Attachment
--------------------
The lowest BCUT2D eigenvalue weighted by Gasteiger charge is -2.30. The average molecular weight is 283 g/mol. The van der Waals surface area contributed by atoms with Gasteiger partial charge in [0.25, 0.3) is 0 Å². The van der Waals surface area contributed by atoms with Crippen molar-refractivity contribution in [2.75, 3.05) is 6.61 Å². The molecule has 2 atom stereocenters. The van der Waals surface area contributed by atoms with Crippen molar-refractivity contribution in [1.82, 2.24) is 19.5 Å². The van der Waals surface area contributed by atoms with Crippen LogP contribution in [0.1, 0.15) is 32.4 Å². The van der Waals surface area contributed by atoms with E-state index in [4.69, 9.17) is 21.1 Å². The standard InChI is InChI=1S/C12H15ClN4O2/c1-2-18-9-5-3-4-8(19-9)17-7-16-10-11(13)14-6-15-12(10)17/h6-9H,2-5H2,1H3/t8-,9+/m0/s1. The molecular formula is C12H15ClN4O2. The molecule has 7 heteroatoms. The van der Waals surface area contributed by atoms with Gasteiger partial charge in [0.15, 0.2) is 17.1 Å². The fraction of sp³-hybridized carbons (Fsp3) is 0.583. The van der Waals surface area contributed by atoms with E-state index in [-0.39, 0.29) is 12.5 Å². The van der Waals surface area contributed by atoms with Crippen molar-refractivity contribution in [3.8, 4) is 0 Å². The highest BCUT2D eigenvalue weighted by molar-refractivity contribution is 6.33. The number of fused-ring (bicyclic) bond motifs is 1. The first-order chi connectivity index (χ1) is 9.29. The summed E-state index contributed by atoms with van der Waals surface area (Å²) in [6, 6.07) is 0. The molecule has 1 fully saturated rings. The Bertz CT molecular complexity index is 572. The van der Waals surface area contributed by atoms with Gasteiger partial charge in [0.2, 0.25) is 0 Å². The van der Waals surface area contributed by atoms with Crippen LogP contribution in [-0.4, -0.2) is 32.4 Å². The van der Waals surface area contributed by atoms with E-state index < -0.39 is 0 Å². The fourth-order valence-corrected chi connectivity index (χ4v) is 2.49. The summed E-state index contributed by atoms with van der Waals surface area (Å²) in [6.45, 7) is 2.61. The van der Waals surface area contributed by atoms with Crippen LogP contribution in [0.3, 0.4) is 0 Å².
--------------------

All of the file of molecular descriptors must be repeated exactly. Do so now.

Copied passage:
The lowest BCUT2D eigenvalue weighted by Gasteiger charge is -2.30. The average molecular weight is 283 g/mol. The van der Waals surface area contributed by atoms with Gasteiger partial charge in [0.25, 0.3) is 0 Å². The van der Waals surface area contributed by atoms with Crippen molar-refractivity contribution in [2.75, 3.05) is 6.61 Å². The molecule has 2 atom stereocenters. The van der Waals surface area contributed by atoms with Crippen molar-refractivity contribution in [1.82, 2.24) is 19.5 Å². The van der Waals surface area contributed by atoms with Crippen LogP contribution in [0.1, 0.15) is 32.4 Å². The van der Waals surface area contributed by atoms with E-state index in [4.69, 9.17) is 21.1 Å². The standard InChI is InChI=1S/C12H15ClN4O2/c1-2-18-9-5-3-4-8(19-9)17-7-16-10-11(13)14-6-15-12(10)17/h6-9H,2-5H2,1H3/t8-,9+/m0/s1. The molecular formula is C12H15ClN4O2. The molecule has 7 heteroatoms. The van der Waals surface area contributed by atoms with Gasteiger partial charge in [0.15, 0.2) is 17.1 Å². The fraction of sp³-hybridized carbons (Fsp3) is 0.583. The van der Waals surface area contributed by atoms with E-state index in [-0.39, 0.29) is 12.5 Å². The van der Waals surface area contributed by atoms with Crippen molar-refractivity contribution in [3.8, 4) is 0 Å². The highest BCUT2D eigenvalue weighted by molar-refractivity contribution is 6.33. The number of fused-ring (bicyclic) bond motifs is 1. The first-order chi connectivity index (χ1) is 9.29. The summed E-state index contributed by atoms with van der Waals surface area (Å²) in [6, 6.07) is 0. The molecule has 1 fully saturated rings. The Bertz CT molecular complexity index is 572. The van der Waals surface area contributed by atoms with Gasteiger partial charge in [0.2, 0.25) is 0 Å². The van der Waals surface area contributed by atoms with Crippen LogP contribution in [-0.4, -0.2) is 32.4 Å². The van der Waals surface area contributed by atoms with E-state index < -0.39 is 0 Å². The fourth-order valence-corrected chi connectivity index (χ4v) is 2.49. The summed E-state index contributed by atoms with van der Waals surface area (Å²) in [6.45, 7) is 2.61. The van der Waals surface area contributed by atoms with Crippen LogP contribution in [0.3, 0.4) is 0 Å².